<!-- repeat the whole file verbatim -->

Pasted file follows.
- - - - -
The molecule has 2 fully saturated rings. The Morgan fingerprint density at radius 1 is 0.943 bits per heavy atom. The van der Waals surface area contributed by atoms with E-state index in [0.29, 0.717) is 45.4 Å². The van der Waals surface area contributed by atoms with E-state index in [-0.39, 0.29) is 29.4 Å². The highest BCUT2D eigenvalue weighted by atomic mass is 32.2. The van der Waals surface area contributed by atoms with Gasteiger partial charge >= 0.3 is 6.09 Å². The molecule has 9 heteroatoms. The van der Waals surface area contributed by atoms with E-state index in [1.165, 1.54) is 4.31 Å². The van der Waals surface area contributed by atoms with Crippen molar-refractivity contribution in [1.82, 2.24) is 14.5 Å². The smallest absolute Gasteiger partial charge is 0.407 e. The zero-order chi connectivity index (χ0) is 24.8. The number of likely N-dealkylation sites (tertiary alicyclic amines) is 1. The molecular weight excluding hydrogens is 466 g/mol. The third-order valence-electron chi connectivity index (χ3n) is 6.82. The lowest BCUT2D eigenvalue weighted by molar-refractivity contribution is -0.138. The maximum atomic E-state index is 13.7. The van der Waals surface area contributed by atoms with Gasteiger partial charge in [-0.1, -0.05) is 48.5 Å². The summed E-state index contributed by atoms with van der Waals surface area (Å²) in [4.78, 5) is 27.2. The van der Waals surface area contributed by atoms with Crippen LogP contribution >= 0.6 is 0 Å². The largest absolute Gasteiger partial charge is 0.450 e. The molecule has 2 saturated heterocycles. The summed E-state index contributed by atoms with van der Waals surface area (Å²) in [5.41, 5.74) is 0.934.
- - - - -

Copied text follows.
The molecule has 2 fully saturated rings. The Morgan fingerprint density at radius 1 is 0.943 bits per heavy atom. The van der Waals surface area contributed by atoms with E-state index in [0.29, 0.717) is 45.4 Å². The van der Waals surface area contributed by atoms with E-state index in [-0.39, 0.29) is 29.4 Å². The highest BCUT2D eigenvalue weighted by atomic mass is 32.2. The van der Waals surface area contributed by atoms with Gasteiger partial charge >= 0.3 is 6.09 Å². The molecule has 9 heteroatoms. The van der Waals surface area contributed by atoms with E-state index in [1.165, 1.54) is 4.31 Å². The van der Waals surface area contributed by atoms with Crippen molar-refractivity contribution in [1.82, 2.24) is 14.5 Å². The smallest absolute Gasteiger partial charge is 0.407 e. The zero-order chi connectivity index (χ0) is 24.8. The number of likely N-dealkylation sites (tertiary alicyclic amines) is 1. The molecular weight excluding hydrogens is 466 g/mol. The third-order valence-electron chi connectivity index (χ3n) is 6.82. The lowest BCUT2D eigenvalue weighted by molar-refractivity contribution is -0.138. The maximum atomic E-state index is 13.7. The van der Waals surface area contributed by atoms with Gasteiger partial charge in [-0.1, -0.05) is 48.5 Å². The summed E-state index contributed by atoms with van der Waals surface area (Å²) in [4.78, 5) is 27.2. The van der Waals surface area contributed by atoms with Crippen LogP contribution >= 0.6 is 0 Å². The largest absolute Gasteiger partial charge is 0.450 e. The molecule has 2 saturated heterocycles. The summed E-state index contributed by atoms with van der Waals surface area (Å²) in [5.41, 5.74) is 0.934.